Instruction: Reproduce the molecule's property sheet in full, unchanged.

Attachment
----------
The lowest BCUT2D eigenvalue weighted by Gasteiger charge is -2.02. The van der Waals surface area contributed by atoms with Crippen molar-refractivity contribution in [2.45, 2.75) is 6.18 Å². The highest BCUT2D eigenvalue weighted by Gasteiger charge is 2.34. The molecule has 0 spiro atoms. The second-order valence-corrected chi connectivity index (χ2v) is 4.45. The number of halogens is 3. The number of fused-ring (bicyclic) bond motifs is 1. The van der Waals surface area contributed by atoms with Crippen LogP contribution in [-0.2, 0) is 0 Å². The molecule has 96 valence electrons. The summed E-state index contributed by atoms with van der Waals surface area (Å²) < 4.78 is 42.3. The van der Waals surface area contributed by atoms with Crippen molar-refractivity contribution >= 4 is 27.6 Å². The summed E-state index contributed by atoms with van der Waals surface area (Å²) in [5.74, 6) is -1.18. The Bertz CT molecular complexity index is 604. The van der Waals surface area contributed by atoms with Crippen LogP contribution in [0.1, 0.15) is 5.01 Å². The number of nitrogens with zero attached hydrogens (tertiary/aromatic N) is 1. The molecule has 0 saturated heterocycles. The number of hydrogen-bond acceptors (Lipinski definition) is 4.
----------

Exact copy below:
The lowest BCUT2D eigenvalue weighted by Gasteiger charge is -2.02. The van der Waals surface area contributed by atoms with Crippen molar-refractivity contribution in [2.45, 2.75) is 6.18 Å². The highest BCUT2D eigenvalue weighted by Gasteiger charge is 2.34. The molecule has 0 spiro atoms. The second-order valence-corrected chi connectivity index (χ2v) is 4.45. The number of halogens is 3. The number of fused-ring (bicyclic) bond motifs is 1. The van der Waals surface area contributed by atoms with Crippen LogP contribution in [-0.2, 0) is 0 Å². The molecule has 96 valence electrons. The summed E-state index contributed by atoms with van der Waals surface area (Å²) < 4.78 is 42.3. The van der Waals surface area contributed by atoms with Crippen molar-refractivity contribution >= 4 is 27.6 Å². The summed E-state index contributed by atoms with van der Waals surface area (Å²) in [5.74, 6) is -1.18. The Bertz CT molecular complexity index is 604. The van der Waals surface area contributed by atoms with Crippen LogP contribution in [0.1, 0.15) is 5.01 Å². The number of nitrogens with zero attached hydrogens (tertiary/aromatic N) is 1. The molecule has 0 saturated heterocycles. The number of hydrogen-bond acceptors (Lipinski definition) is 4.